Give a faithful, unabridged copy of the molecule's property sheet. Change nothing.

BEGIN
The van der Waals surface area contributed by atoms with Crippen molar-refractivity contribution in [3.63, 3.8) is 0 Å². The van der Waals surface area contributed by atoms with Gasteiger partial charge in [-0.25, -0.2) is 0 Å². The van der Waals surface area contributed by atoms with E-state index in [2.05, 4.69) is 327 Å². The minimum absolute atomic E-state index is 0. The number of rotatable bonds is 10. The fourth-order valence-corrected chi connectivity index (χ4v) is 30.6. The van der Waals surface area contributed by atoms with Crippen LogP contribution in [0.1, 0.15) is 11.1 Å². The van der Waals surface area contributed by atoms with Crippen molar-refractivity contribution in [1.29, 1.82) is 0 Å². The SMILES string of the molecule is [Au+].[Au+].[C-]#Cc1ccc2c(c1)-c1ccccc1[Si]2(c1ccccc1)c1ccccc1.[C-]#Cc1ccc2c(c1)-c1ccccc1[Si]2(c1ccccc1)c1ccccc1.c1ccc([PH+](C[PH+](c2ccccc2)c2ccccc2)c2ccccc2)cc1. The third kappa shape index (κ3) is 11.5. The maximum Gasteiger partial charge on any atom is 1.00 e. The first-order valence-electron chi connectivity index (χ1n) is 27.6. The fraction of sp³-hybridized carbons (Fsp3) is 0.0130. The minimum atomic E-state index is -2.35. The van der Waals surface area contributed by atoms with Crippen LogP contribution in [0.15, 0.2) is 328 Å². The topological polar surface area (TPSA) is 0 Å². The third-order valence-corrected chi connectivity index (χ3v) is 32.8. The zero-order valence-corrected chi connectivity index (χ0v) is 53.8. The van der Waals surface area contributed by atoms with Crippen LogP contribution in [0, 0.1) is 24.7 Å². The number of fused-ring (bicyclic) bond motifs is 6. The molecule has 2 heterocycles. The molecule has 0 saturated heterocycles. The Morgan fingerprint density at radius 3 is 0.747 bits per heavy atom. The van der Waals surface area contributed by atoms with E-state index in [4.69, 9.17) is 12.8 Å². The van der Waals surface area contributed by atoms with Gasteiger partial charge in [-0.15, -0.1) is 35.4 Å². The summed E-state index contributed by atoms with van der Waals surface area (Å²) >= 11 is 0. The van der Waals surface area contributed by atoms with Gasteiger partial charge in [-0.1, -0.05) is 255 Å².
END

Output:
The van der Waals surface area contributed by atoms with Crippen molar-refractivity contribution in [3.63, 3.8) is 0 Å². The van der Waals surface area contributed by atoms with Gasteiger partial charge in [-0.25, -0.2) is 0 Å². The van der Waals surface area contributed by atoms with E-state index in [2.05, 4.69) is 327 Å². The minimum absolute atomic E-state index is 0. The number of rotatable bonds is 10. The fourth-order valence-corrected chi connectivity index (χ4v) is 30.6. The van der Waals surface area contributed by atoms with Crippen LogP contribution in [0.1, 0.15) is 11.1 Å². The van der Waals surface area contributed by atoms with Crippen molar-refractivity contribution in [1.29, 1.82) is 0 Å². The SMILES string of the molecule is [Au+].[Au+].[C-]#Cc1ccc2c(c1)-c1ccccc1[Si]2(c1ccccc1)c1ccccc1.[C-]#Cc1ccc2c(c1)-c1ccccc1[Si]2(c1ccccc1)c1ccccc1.c1ccc([PH+](C[PH+](c2ccccc2)c2ccccc2)c2ccccc2)cc1. The third kappa shape index (κ3) is 11.5. The maximum Gasteiger partial charge on any atom is 1.00 e. The first-order valence-electron chi connectivity index (χ1n) is 27.6. The fraction of sp³-hybridized carbons (Fsp3) is 0.0130. The minimum atomic E-state index is -2.35. The van der Waals surface area contributed by atoms with Crippen LogP contribution in [0.15, 0.2) is 328 Å². The topological polar surface area (TPSA) is 0 Å². The third-order valence-corrected chi connectivity index (χ3v) is 32.8. The zero-order valence-corrected chi connectivity index (χ0v) is 53.8. The van der Waals surface area contributed by atoms with Crippen LogP contribution in [0, 0.1) is 24.7 Å². The number of fused-ring (bicyclic) bond motifs is 6. The molecule has 2 heterocycles. The molecule has 0 saturated heterocycles. The Morgan fingerprint density at radius 3 is 0.747 bits per heavy atom. The van der Waals surface area contributed by atoms with E-state index in [4.69, 9.17) is 12.8 Å². The van der Waals surface area contributed by atoms with Gasteiger partial charge in [-0.15, -0.1) is 35.4 Å². The summed E-state index contributed by atoms with van der Waals surface area (Å²) >= 11 is 0. The van der Waals surface area contributed by atoms with Gasteiger partial charge in [-0.1, -0.05) is 255 Å².